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Cyber Security Tips Newsletter: Java Exploits

The NYS Office of Information Technology Services, Enterprise Information Security Office (NYS ITS EISO) is pleased to provide you with the Cyber Security Tips Newsletter. The monthly newsletter, developed by the Multi-State Information Sharing and Analysis Center (MS-ISAC), provides helpful cyber security tips. The newsletter is available on the ITS EISO website. Please visit http://www.dhses.ny.gov/ocs/awareness-training-events/news/ for more information.

Monthly Security Tips
NEWSLETTER

August 2013
Volume 8, Issue 8
Java Exploits

What is Java?

Java is a computer language that allows programmers and application developers to write software that can run on many different operating systems. Numerous applications and websites require end-users to have Java installed. Websites incorporate Java applets (small applications) to enhance the usability and functionality of a website. In general, when a user visits one of these websites, depending on their browser’s security settings, they may have no idea the Java applet is automatically running.

End-users typically have “Java Runtime Environment” (JRE) installed on their computer. In many instances, this software was pre-installed on their computer. More recently, this practice is becoming less common. If JRE is not installed on your computer, and you visit a website that requires JRE, generally, you will be prompted to install JRE.

What are the Risks with Java?

Java is designed to work on almost any computer. Java has been prone to numerous reports of vulnerabilities. According to the SecureList IT Threat Evolution Report released by Kaspersky Lab in May 2013, “The most widespread vulnerabilities are found in Java and [the vulnerabilities] were detected on 45% of all computers.” [[1] http://www.securelist.com/en/analysis/204792292/IT_Threat_Evolution_Q1_20131]

Attacks are based, at least in part, on older versions of Java. When a newer version of Java is released and installed on a machine, the older version may not automatically be uninstalled. This was intended to provide an easy way to roll back to an older version in case of compatibility issues. Attacks can be used by hackers to leverage and to exploit the vulnerabilities that exist in those versions. This makes Java’s weaknesses an attractive target for hackers and cyber criminals.

How Can I Mitigate Java Exploits?

* Enable the automatic update feature, which will ensure you receive important security updates when they are released. Visit: http://www.java.com/en/download/help/java_update.xml for instructions on turning on the auto-update feature.

* Set the Java security level to “High” or “Very High.” The most recent versions of Java have the ability to manage when and how untrusted Java applications/applets will run. You can set the security level from within the Java Control Panel so that you are notified before any untrusted Java applications run. Visit: http://www.java.com/en/download/help/jcp_security.xml for instructions on setting the Java security level.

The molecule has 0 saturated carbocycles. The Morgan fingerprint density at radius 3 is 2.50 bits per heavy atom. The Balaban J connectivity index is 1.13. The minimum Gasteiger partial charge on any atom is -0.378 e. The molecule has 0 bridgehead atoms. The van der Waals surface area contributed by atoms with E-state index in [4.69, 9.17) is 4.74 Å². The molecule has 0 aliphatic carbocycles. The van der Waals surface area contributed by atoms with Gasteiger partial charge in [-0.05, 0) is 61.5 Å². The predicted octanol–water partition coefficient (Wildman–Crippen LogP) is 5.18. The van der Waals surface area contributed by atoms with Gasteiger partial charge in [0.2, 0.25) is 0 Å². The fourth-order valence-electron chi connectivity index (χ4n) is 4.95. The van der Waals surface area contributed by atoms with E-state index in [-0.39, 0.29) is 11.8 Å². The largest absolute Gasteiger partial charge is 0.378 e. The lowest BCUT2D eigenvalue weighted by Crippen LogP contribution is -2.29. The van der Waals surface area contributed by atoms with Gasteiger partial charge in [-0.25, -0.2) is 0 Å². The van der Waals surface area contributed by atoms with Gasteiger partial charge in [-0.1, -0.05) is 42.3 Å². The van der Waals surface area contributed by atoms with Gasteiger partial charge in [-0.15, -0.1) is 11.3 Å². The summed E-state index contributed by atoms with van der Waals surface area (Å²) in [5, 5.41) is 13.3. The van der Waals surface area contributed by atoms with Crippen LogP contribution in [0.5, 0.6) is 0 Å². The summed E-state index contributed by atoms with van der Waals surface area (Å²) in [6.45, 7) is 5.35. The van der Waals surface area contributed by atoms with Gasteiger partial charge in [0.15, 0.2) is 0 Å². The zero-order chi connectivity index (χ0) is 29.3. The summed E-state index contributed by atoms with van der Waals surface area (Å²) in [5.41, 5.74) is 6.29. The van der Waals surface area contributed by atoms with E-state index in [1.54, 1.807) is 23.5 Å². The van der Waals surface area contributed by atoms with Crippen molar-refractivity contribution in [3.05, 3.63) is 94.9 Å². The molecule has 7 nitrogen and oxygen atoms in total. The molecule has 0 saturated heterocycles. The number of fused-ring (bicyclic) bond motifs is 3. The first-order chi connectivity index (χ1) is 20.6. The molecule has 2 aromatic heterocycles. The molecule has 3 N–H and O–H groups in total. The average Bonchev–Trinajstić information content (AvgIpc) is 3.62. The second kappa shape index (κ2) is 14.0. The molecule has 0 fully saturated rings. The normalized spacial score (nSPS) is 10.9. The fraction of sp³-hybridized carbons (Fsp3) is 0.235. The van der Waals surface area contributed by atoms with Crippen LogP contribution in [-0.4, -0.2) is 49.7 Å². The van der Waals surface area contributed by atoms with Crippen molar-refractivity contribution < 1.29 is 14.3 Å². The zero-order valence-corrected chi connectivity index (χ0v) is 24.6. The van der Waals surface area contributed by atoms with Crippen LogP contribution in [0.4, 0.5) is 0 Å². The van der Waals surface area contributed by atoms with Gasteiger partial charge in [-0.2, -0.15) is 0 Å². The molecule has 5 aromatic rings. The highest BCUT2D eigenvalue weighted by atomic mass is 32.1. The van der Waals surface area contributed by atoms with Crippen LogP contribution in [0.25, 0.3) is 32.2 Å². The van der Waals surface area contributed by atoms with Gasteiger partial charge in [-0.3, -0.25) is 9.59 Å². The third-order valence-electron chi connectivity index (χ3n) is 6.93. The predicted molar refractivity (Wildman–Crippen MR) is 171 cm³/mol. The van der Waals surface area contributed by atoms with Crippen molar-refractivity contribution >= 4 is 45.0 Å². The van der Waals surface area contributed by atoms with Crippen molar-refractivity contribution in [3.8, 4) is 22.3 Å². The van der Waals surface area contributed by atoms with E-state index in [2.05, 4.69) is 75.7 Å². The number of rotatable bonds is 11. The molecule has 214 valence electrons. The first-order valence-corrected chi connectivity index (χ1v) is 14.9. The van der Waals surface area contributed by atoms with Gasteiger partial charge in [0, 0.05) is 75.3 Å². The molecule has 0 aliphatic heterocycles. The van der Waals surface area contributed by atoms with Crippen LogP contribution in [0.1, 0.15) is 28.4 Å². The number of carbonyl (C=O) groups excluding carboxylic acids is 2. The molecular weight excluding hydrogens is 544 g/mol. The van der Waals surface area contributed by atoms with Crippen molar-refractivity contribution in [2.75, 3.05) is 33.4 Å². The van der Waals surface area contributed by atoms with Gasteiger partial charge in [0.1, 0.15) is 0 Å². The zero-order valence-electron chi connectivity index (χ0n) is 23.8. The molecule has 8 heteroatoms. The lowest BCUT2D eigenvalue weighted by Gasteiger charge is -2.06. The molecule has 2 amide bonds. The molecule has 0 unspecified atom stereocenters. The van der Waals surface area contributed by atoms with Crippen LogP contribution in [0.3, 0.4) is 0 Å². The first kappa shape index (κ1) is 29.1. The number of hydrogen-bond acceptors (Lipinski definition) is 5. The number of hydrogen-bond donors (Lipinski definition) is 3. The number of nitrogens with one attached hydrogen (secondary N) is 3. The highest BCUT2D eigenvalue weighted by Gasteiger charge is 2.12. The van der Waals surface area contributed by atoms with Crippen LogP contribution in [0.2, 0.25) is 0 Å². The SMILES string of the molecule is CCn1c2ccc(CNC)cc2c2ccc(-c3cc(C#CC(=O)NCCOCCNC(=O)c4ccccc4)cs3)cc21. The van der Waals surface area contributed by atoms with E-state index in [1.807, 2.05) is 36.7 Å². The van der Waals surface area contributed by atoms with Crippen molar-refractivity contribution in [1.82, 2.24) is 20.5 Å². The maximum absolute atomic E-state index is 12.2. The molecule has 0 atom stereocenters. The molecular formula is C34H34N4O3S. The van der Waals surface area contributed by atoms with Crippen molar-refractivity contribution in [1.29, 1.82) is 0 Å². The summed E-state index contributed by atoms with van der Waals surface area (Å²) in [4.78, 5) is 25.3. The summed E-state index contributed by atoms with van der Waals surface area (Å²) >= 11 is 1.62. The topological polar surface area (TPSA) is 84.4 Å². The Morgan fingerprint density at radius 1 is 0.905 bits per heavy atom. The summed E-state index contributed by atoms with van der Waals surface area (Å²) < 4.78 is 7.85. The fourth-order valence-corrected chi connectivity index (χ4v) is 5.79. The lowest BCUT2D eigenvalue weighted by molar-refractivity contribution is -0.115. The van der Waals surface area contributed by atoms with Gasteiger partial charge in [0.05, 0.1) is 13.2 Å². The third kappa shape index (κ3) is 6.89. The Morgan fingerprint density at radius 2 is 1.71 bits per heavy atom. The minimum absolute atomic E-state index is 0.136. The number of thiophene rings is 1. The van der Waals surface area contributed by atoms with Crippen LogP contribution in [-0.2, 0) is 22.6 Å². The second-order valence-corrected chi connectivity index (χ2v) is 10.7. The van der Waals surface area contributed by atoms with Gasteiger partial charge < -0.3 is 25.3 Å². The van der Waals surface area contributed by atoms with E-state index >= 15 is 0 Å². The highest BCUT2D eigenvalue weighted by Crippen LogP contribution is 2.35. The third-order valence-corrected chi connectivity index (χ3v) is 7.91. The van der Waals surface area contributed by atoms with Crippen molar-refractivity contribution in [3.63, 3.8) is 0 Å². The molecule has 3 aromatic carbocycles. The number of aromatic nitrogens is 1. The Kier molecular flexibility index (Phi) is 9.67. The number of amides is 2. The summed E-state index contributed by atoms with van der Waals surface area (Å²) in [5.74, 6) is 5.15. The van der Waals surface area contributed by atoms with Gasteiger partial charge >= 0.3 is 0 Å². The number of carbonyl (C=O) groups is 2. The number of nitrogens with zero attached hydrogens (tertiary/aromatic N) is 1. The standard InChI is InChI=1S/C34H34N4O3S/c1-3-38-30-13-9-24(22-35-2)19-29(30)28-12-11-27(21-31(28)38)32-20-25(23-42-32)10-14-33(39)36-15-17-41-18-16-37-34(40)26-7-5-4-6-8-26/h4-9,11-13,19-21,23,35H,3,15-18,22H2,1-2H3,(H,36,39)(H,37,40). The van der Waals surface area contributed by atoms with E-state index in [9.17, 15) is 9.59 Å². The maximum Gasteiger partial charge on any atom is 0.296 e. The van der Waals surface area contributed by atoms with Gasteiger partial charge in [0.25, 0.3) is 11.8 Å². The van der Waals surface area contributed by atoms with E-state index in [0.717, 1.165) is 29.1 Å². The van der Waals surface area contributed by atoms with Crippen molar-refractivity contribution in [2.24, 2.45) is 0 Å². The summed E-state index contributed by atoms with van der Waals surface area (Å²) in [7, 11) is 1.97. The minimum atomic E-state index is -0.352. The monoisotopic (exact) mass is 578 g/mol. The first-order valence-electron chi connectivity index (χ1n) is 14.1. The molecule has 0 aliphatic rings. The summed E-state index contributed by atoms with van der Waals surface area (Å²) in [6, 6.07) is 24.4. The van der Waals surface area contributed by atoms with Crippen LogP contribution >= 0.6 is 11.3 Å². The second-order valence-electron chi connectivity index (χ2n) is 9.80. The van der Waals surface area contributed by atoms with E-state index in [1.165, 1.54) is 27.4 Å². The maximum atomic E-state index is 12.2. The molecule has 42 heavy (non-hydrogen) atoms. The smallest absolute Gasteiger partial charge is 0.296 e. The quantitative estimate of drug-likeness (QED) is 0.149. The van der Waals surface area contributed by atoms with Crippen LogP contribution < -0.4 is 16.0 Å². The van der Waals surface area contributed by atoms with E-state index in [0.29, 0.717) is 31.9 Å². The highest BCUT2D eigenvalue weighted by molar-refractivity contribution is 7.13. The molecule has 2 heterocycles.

* Clear the Java cache periodically. This forces the browser to load the latest versions of web pages and programs. For more information visit: http://www.java.com/en/download/help/plugin_cache.xml

* Do not allow applications from unknown publishers to run.

* Remove older, unneeded Java versions. If a certain version of Java is needed, determine what Java release level is needed and remove all prior versions. For more information visit: http://www.java.com/en/download/faq/remove_olderversions.xml

For More Information:

For additional information, please visit:

What is Java?
https://en.wikipedia.org/wiki/Java_(programming_language)

Java Security Resources
http://www.java.com/en/security/

Uninstalling Java on Windows
http://www.java.com/en/download/uninstall.jsp

Uninstalling Java on Mac
https://www.java.com/en/download/help/mac_uninstall_java.xml

Disabling Your Browser’s Java Plugin
https://krebsonsecurity.com/how-to-unplug-java-from-the-browser/

Brought to you by the MS-ISAC and Stop.Think.Connect.

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"Ike and Dutch: Mentor, Protégé, and Common Sense by Dr. Gene Kopelson" presentation at the U.S. Army Heritage and Education Center

https://youtu.be/9jZSI6bF7d0

Published on Feb 24, 2017

As Ronald Reagan traveled across the United States campaigning for the highest office in the land, the Governor of California possessed an ace in his hand unmatched by his opponents: the ear and advice of former president Dwight D. Eisenhower. Reagan was in constant contact with Ike, following his advice at every turn and going so far as to base his entire 1966 campaign on his mentor’s own successful run years before. Eisenhower’s astute view of internal Washington politics, foreign affairs, military matters, and the swirling pool of primary rivals, provided his protégé the fuel he needed to learn, and eventually win, the war of words. In his latest book, Reagan’s 1968 Dress Rehearsal: Ike, RFK, and Reagan’s Emergence as a World Statesman, Dr. Gene Kopelson outlines the story of Reagan’s first presidential bid with an in-depth look behind the scenes. On Wednesday, February 15, 2017 at the U.S. Army Heritage and Education Center in Carlisle, Pennsylvania, Dr. Kopelson gave a lecture titled, “Ike and Dutch: Mentor, Protégé, and Common Sense,” to delve deeper into the relationship between Reagan and his mentor and how it not only shaped Reagan’s future campaigns, but his presidency, as well.

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